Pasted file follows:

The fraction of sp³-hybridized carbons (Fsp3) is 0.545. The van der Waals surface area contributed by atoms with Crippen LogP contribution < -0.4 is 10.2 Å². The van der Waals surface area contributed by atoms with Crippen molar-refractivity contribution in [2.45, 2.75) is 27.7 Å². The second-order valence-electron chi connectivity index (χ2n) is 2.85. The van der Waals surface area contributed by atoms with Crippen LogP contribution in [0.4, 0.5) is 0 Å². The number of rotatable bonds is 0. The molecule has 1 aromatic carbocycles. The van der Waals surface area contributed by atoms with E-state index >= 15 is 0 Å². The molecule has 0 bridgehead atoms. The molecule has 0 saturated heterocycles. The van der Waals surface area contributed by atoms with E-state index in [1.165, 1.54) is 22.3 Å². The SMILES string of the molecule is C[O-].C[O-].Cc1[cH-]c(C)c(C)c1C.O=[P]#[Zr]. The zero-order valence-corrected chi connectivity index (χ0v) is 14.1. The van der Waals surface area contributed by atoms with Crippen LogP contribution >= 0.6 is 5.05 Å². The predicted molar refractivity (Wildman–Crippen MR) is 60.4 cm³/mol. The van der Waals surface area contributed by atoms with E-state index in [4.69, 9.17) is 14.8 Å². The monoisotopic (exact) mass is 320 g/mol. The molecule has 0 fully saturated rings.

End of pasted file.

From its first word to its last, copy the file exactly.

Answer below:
The fraction of sp³-hybridized carbons (Fsp3) is 0.545. The van der Waals surface area contributed by atoms with Crippen LogP contribution < -0.4 is 10.2 Å². The van der Waals surface area contributed by atoms with Crippen molar-refractivity contribution in [2.45, 2.75) is 27.7 Å². The second-order valence-electron chi connectivity index (χ2n) is 2.85. The van der Waals surface area contributed by atoms with Crippen LogP contribution in [0.4, 0.5) is 0 Å². The number of rotatable bonds is 0. The molecule has 1 aromatic carbocycles. The van der Waals surface area contributed by atoms with E-state index >= 15 is 0 Å². The molecule has 0 bridgehead atoms. The molecule has 0 saturated heterocycles. The van der Waals surface area contributed by atoms with E-state index in [1.165, 1.54) is 22.3 Å². The SMILES string of the molecule is C[O-].C[O-].Cc1[cH-]c(C)c(C)c1C.O=[P]#[Zr]. The zero-order valence-corrected chi connectivity index (χ0v) is 14.1. The van der Waals surface area contributed by atoms with Crippen LogP contribution >= 0.6 is 5.05 Å². The predicted molar refractivity (Wildman–Crippen MR) is 60.4 cm³/mol. The van der Waals surface area contributed by atoms with E-state index in [4.69, 9.17) is 14.8 Å². The monoisotopic (exact) mass is 320 g/mol. The molecule has 0 fully saturated rings.